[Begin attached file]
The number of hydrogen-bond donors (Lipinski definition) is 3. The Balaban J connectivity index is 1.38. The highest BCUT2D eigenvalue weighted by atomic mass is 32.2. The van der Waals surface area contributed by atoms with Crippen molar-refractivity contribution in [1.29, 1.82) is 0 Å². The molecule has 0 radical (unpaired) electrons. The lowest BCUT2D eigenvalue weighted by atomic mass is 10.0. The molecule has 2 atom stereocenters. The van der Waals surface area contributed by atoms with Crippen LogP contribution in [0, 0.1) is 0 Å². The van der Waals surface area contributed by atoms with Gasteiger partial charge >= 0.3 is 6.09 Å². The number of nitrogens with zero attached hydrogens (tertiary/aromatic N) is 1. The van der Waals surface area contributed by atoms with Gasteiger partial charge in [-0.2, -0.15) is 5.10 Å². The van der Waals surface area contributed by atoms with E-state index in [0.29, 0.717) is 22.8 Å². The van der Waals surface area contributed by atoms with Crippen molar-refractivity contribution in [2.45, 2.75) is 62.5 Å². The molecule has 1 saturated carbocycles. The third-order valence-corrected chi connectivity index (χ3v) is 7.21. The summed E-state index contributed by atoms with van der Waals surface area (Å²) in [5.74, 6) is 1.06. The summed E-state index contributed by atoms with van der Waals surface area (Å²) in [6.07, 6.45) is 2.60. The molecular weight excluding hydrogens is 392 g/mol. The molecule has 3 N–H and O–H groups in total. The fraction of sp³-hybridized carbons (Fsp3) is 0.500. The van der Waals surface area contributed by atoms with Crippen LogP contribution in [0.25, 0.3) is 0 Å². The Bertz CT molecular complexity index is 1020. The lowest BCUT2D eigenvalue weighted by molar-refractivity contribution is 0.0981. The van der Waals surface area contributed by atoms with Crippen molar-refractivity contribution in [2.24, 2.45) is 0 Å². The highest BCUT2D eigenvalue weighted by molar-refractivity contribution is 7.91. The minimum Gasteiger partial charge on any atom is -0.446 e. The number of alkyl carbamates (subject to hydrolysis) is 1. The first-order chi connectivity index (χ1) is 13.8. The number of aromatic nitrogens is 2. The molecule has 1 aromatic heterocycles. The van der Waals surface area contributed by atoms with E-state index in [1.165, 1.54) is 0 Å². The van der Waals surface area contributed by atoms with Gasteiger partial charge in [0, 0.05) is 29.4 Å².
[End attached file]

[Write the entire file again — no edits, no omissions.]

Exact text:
The number of hydrogen-bond donors (Lipinski definition) is 3. The Balaban J connectivity index is 1.38. The highest BCUT2D eigenvalue weighted by atomic mass is 32.2. The van der Waals surface area contributed by atoms with Crippen molar-refractivity contribution in [1.29, 1.82) is 0 Å². The molecule has 0 radical (unpaired) electrons. The lowest BCUT2D eigenvalue weighted by atomic mass is 10.0. The molecule has 2 atom stereocenters. The van der Waals surface area contributed by atoms with Crippen LogP contribution in [0, 0.1) is 0 Å². The van der Waals surface area contributed by atoms with Gasteiger partial charge >= 0.3 is 6.09 Å². The number of nitrogens with zero attached hydrogens (tertiary/aromatic N) is 1. The van der Waals surface area contributed by atoms with Gasteiger partial charge in [-0.2, -0.15) is 5.10 Å². The van der Waals surface area contributed by atoms with E-state index in [0.29, 0.717) is 22.8 Å². The van der Waals surface area contributed by atoms with Crippen molar-refractivity contribution in [2.45, 2.75) is 62.5 Å². The molecule has 1 saturated carbocycles. The third-order valence-corrected chi connectivity index (χ3v) is 7.21. The summed E-state index contributed by atoms with van der Waals surface area (Å²) in [5.74, 6) is 1.06. The summed E-state index contributed by atoms with van der Waals surface area (Å²) in [6.07, 6.45) is 2.60. The molecular weight excluding hydrogens is 392 g/mol. The molecule has 3 N–H and O–H groups in total. The fraction of sp³-hybridized carbons (Fsp3) is 0.500. The van der Waals surface area contributed by atoms with Crippen LogP contribution in [0.25, 0.3) is 0 Å². The Bertz CT molecular complexity index is 1020. The lowest BCUT2D eigenvalue weighted by molar-refractivity contribution is 0.0981. The van der Waals surface area contributed by atoms with Crippen molar-refractivity contribution in [2.24, 2.45) is 0 Å². The highest BCUT2D eigenvalue weighted by molar-refractivity contribution is 7.91. The minimum Gasteiger partial charge on any atom is -0.446 e. The number of alkyl carbamates (subject to hydrolysis) is 1. The first-order chi connectivity index (χ1) is 13.8. The number of aromatic nitrogens is 2. The molecule has 1 aromatic heterocycles. The van der Waals surface area contributed by atoms with E-state index in [1.165, 1.54) is 0 Å². The van der Waals surface area contributed by atoms with Gasteiger partial charge in [0, 0.05) is 29.4 Å².